I think Naipaul covered the multi-culti jibba-jabba, nicely...September 11 2004 at 5:38 PM
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Response to Yes. It's a response to smike's Canadian chauvanism.
Multiculturalism a `racket,' says Naipaul
By Hasan Suroor
LONDON, SEPT. 5. V.S. Naipaul, the acerbic Nobel Laureate who famously denounced the British Prime Minister, Tony Blair, as a "cultural vandal," has made a blistering attack on Britain's multiculturalism calling it a "racket."
Sir Vidia, who himself came here as an immigrant from Trinidad but quickly became a pucca sahib — dubbed by bemused fellow-immigrants as "more British than the British" — dismisses the idea of multiculturalism as "absurd" and says that new settlers should do more to integrate with the host society. "What do they call it? Multi-culti... .It's all absurd you know. I think if a man picks himself up and comes to another country he must meet it halfway... He can't say `I want the country, I want the laws and the protection, but I want to live in my own way'. It's wrong. It's become a kind of racket, this multiculturalism. Jobs for the boys," he is quoted as saying in an interview to Tatler magazine to coincide with the publication of his new novel, Magic Seeds.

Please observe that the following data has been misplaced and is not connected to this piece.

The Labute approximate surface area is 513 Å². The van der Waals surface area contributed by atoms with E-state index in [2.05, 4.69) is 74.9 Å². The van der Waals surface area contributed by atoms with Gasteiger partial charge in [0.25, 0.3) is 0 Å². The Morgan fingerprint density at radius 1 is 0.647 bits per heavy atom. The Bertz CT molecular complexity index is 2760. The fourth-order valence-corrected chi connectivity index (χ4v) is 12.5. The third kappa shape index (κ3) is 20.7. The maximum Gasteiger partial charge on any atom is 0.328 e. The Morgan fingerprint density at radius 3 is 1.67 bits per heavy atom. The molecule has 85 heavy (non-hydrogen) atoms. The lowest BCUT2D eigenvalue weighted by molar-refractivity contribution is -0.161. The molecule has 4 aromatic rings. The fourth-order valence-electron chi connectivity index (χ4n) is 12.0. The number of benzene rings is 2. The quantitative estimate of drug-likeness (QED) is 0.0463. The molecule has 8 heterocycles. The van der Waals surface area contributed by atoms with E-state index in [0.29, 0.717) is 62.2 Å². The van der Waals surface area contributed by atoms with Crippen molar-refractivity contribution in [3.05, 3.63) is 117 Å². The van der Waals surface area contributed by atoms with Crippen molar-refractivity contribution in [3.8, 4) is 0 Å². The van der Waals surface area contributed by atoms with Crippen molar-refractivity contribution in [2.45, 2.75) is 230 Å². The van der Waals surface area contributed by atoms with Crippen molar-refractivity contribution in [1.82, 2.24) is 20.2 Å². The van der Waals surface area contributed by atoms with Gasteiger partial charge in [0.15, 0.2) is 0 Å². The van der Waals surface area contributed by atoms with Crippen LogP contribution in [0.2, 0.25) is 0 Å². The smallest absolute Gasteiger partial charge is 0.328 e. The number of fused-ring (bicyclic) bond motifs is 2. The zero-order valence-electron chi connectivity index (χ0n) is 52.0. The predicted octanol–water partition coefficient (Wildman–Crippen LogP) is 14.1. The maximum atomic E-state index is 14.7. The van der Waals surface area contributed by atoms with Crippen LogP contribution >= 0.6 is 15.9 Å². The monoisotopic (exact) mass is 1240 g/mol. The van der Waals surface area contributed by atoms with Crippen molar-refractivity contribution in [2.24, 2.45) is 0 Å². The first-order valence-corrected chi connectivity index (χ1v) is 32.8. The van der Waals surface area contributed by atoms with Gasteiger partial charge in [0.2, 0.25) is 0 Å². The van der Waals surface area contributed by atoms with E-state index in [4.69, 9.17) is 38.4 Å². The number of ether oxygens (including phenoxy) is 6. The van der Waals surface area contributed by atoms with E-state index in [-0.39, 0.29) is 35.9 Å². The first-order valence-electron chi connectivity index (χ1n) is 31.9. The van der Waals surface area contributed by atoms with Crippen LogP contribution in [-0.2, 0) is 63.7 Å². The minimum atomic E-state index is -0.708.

Sir Vidia's remarks chimed with those of the head of the Commission for Racial Equality, Trevor Phillips, who provoked a row recently when he called for multiculturalism to be "abandoned" saying that it had outlived its purpose. But critics said that such remarks were likely to play into the hands of the anti-immigrant lobby, particularly the xenophobic tabloid press.
Sir Vidia also attacked Britain's welfare state saying it was creating a "new monster". "Today's benefits society, with all the handouts for children, is creating a new monster. You see these children that have been littered only for the money that the benefits bring... It's time to see whether education should be free, even whether it should be compulsory," he said.
More controversially, he accused Saudi Arabia of financing terrorism. "All this comes from Saudi Arabian money. I don't know who we are kidding. Here is this war on terror and it is being subsidised by an ally," he said. In the past, Sir Vidia has caused controversies by attacking Islam which, he said, had had a "calamitous effect" on the world.
He also ruffled feathers when he said he did not have time to read the works of Salman Rushdie and Arundhati Roy — and called E.M. Forster's A Passage to India "utter rubbish."
His new novel has not been included in the longlist for this year's Booker Prize.